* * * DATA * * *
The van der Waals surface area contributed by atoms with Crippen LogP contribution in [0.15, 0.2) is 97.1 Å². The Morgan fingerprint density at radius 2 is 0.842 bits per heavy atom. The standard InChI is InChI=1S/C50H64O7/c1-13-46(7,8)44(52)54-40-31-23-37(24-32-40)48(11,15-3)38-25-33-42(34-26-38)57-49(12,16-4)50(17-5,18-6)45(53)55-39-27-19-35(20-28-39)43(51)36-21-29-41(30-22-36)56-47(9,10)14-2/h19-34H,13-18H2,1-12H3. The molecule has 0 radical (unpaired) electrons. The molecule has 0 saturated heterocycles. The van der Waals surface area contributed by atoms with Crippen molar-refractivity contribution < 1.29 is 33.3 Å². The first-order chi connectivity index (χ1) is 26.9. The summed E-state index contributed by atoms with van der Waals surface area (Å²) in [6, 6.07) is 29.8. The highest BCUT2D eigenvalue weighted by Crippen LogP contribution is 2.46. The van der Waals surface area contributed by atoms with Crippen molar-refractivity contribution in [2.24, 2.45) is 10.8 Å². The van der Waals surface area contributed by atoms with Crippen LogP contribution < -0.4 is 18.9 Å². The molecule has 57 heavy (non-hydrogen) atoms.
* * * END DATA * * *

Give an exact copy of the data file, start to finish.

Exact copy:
The van der Waals surface area contributed by atoms with Crippen LogP contribution in [0.15, 0.2) is 97.1 Å². The Morgan fingerprint density at radius 2 is 0.842 bits per heavy atom. The standard InChI is InChI=1S/C50H64O7/c1-13-46(7,8)44(52)54-40-31-23-37(24-32-40)48(11,15-3)38-25-33-42(34-26-38)57-49(12,16-4)50(17-5,18-6)45(53)55-39-27-19-35(20-28-39)43(51)36-21-29-41(30-22-36)56-47(9,10)14-2/h19-34H,13-18H2,1-12H3. The molecule has 0 radical (unpaired) electrons. The molecule has 0 saturated heterocycles. The van der Waals surface area contributed by atoms with Crippen molar-refractivity contribution < 1.29 is 33.3 Å². The first-order chi connectivity index (χ1) is 26.9. The summed E-state index contributed by atoms with van der Waals surface area (Å²) in [6, 6.07) is 29.8. The highest BCUT2D eigenvalue weighted by Crippen LogP contribution is 2.46. The van der Waals surface area contributed by atoms with Crippen molar-refractivity contribution in [2.24, 2.45) is 10.8 Å². The van der Waals surface area contributed by atoms with Crippen LogP contribution < -0.4 is 18.9 Å². The molecule has 57 heavy (non-hydrogen) atoms.